Tower of Doom
"I believe this was to be the third AD&D title and was also to be released by Mattel but wasn't completed in time. What I do know is that I enjoy this game much more than the previous two AD&D games. Whereas Cloudy Mountain was mostly action and Treasure of Tarmin was mostly RPG, this game combines the best of both elements to create a satisfyng game.
"The player begins by selecting one of many scenarios which vary in depth and difficulty level, in some cases are randomized, and in the last two cases, involve a quest. Then the player chooses one of ten characters, each of which vary in stats and initial inventory. The player begins at the top level and must find the staircase in each level that leads downward. As in Treasure of Tarmin, the player can only go down and not back up. What is different is that the final goal is not to defeat the Minotaur, but rather to descend the staircase at the last level and escape from the tower.
"Each level is a network of several rooms, each of which is a small maze occasionally containing treasure, weapons, food, and other miscellaneous items. Some rooms also contain doors. In each room, a monster will occasionally appear. The player can throw items or fire weapons at the creature while still in the maze scene to either bribe it or kill it. A successful barter with an enemy increases diplomacy, while a successful fight decreases diplomacy and increases strength. Contact with an enemy on the maze screen will take the player into a fight scene, where the player and enemy are seen close-up. Strewn about the rooms are traps as well which have various effects. Some decrease hit points while others temporarily freeze or confuse the player or cause the player to teleport to a random location.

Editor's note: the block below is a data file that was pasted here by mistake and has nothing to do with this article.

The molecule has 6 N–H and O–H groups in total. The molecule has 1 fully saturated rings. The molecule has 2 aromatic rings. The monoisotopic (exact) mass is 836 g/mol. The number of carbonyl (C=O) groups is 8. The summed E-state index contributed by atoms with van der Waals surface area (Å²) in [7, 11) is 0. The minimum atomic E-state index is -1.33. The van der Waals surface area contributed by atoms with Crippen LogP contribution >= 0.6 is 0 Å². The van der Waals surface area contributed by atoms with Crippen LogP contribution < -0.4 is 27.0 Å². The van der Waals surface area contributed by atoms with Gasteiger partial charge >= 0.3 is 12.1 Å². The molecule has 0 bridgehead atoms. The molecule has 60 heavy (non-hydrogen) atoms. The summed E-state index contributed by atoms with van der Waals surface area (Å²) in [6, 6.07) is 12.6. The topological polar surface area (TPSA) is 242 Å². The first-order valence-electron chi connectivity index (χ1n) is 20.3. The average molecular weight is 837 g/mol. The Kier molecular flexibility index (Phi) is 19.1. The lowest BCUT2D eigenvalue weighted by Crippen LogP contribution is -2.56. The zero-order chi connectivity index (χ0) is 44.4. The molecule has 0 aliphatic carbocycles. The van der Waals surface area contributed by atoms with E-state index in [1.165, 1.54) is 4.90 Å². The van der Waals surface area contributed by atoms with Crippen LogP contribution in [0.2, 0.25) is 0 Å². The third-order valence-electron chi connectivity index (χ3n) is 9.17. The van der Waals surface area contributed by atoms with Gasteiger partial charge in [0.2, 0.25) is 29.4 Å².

"At regular intervals, a heartbeat can be heard. With each heartbeat, the player's life force decreases. A message window displays messages when the player uses an item, descends to the next level, or nearly runs out of life force. Life force is restored by eating food. If life force is entirely depleted, then with each heartbeat the player loses hit points. Hit points are denoted by the shields in the bottom right corner. If the player's hit points run out, the player dies and the game ends; the player gets only one life.
"The inventory window in center left of the screen is broken up into three rows and four columns. The bottom two rows are for inventory while the top row contains, from left to right: the status icon; the hand cursor at rest; the currently equipped item; and an icon of a door or staircase when applicable. The player can carry seven reserve items and one equipped item at a time. Items can be equipped, used, or dropped. Treasures when used are 'cashed' and add to the player's treasure score, or can be given to enemies in exchange for peace. Weapons can be used in a battle scene or fired during the maze scene. Food replenishes life force, and items have various effects when used, such as immunity to fire, faster running speed, increase in player attributes, or hit points far exceeding the max.
"The fight scenes are ridiculously easy on the easier scenarios. On the harder ones the fights take a respective toll and kill inexperienced players off quickly. My other big rant toward this game is that it took a few play sessions to figure out the controls and inventory management. I couldn't figure out why I couldn't pick up an item when I had an open slot in the reserve inventory window (While there are eight spaces, only seven can be filled at a time.). I also didn't know at the time I took the screenshots at William Moeller's house how to open doors. That is why these screenshots I took are pretty random and don't do the game justice.
"After having climbed the short learning curve, I enjoyed the game ever since. It would have been nice if the game had ECS support and allowed the use of tapes to save player stats to make it a little more AD&D-ish, but the final product is pure fun nonetheless. I'm glad this game was included with the emulator -- I have spent most of my time playing this one in particular." Rating: 5/5 -- Mike Hayes